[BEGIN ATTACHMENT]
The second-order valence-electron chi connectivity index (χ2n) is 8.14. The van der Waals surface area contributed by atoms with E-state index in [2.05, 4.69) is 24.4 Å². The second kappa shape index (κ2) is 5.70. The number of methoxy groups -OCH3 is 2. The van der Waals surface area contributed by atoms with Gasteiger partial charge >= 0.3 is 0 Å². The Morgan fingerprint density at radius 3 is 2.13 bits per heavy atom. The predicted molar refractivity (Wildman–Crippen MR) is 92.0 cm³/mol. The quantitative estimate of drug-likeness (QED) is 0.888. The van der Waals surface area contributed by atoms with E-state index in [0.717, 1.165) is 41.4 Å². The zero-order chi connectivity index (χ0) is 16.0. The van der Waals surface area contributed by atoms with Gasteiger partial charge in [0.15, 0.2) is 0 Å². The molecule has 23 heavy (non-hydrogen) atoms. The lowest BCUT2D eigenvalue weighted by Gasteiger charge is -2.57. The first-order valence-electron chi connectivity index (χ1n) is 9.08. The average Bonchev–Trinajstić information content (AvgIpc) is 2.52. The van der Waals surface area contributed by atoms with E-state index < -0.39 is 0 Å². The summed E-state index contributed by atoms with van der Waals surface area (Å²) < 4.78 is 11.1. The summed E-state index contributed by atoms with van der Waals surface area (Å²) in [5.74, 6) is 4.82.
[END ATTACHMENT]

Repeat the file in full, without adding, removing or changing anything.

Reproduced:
The second-order valence-electron chi connectivity index (χ2n) is 8.14. The van der Waals surface area contributed by atoms with E-state index in [2.05, 4.69) is 24.4 Å². The second kappa shape index (κ2) is 5.70. The number of methoxy groups -OCH3 is 2. The van der Waals surface area contributed by atoms with Gasteiger partial charge >= 0.3 is 0 Å². The Morgan fingerprint density at radius 3 is 2.13 bits per heavy atom. The predicted molar refractivity (Wildman–Crippen MR) is 92.0 cm³/mol. The quantitative estimate of drug-likeness (QED) is 0.888. The van der Waals surface area contributed by atoms with E-state index in [0.717, 1.165) is 41.4 Å². The zero-order chi connectivity index (χ0) is 16.0. The van der Waals surface area contributed by atoms with Gasteiger partial charge in [0.15, 0.2) is 0 Å². The molecule has 23 heavy (non-hydrogen) atoms. The lowest BCUT2D eigenvalue weighted by Gasteiger charge is -2.57. The first-order valence-electron chi connectivity index (χ1n) is 9.08. The average Bonchev–Trinajstić information content (AvgIpc) is 2.52. The van der Waals surface area contributed by atoms with E-state index < -0.39 is 0 Å². The summed E-state index contributed by atoms with van der Waals surface area (Å²) < 4.78 is 11.1. The summed E-state index contributed by atoms with van der Waals surface area (Å²) in [5.74, 6) is 4.82.